For example, the EU played a driving role in the ACT initiative, which coordinates and financially supports research on therapeutics, diagnostics and vaccines. Also, countries such as Canada, Australia, New Zealand or Switzerland have been key in the WTO to assemble coalitions against the protectionism of medical equipment or food supplies. Financially, it is overwhelmingly the countries of the Global West that have funded various initiatives to combat the virus. At the same time, Germany and France are determined to present an ambitious proposal for the reform of the WHO. Thus, other countries from the Global West have stepped in, thereby trying to fill the (temporary?) vacuum the US has left.
However, the West and its governance model continue to be challenged: the attacks through fake news and the aggressive promotion of authoritarian governance models as seemingly more capable alternatives have increased.
The balance of power has not changed completely
While public discourse and soft power are important, hard power still matters. And here, the pandemic has not changed the power structures yet. The US military power remains unparalleled. However, it is likely that during the pandemic and recession new military campaigns, as well as the sustaining of some military capabilities, may be considered too costly. Yet, this is true for every global or regional power.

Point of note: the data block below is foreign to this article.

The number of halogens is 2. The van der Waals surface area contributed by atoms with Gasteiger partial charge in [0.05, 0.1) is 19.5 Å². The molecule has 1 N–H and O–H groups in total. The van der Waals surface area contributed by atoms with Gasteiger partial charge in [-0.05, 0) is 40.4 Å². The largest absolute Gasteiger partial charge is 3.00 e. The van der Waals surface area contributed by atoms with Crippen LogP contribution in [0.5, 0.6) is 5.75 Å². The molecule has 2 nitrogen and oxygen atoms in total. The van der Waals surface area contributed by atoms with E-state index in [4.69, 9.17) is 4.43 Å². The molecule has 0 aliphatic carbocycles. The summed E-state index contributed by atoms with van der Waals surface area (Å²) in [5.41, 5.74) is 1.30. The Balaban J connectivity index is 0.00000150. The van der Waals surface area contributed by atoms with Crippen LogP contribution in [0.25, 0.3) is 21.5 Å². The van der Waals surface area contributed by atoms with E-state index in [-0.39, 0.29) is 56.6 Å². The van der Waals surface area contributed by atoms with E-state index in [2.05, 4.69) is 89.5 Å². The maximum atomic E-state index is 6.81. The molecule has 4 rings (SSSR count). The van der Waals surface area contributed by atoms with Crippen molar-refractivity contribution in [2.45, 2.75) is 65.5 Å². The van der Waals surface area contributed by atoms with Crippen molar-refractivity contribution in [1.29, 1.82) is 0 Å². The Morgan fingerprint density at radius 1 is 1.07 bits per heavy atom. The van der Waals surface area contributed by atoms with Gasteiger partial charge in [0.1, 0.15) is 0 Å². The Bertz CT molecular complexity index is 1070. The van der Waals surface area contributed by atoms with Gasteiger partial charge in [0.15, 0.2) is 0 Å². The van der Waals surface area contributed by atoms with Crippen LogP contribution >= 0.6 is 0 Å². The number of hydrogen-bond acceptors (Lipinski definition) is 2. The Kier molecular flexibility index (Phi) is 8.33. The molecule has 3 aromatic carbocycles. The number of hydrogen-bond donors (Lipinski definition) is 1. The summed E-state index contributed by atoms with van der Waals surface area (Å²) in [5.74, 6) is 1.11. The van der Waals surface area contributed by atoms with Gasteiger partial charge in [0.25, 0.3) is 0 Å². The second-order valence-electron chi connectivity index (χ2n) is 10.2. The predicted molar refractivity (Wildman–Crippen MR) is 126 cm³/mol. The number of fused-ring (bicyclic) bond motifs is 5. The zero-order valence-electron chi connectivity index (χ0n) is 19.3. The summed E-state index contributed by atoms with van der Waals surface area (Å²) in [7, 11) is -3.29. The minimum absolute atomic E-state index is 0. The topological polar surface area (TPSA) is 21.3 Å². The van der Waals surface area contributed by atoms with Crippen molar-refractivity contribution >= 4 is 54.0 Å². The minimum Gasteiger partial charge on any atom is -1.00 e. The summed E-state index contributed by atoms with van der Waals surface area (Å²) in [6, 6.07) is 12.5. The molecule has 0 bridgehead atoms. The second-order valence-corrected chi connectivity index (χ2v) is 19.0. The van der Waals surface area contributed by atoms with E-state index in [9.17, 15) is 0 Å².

In spite of the erosion of its soft power credibility in the context of the crisis, the US remains also the most important leader in innovation and research: the development of the first vaccine in the US can still be considered as a likely scenario. Despite the erratic approach of its administration, its (not only financial) contribution to global health is still considered as decisive.
In summary: while the pandemic has accelerated or illustrated certain existing tendencies of the global power architecture it has not turned the balance upside down.
However, as the WHO correctly argues, the pandemic is far from over and neither is the struggle to handle the health-related, economic, social and societal impact of the crisis. Hence, the quest for influence in international fora and for the establishment of the global narrative on the causes of, performance during and fight against the pandemic will likely continue.
Olaf Wientzek - Director, Multilateral Dialogue Geneva Office, Konrad-Adenauer-Stiftung, Germany.
The paper is part of the project The World HandCOV’d:
Assessing longer-term implications of the pandemic disruption
for international security. The project is implemented by the
Minsk Dialogue Council on International Relations and KAS Belarus.
The content of the publication represents the views of the author only.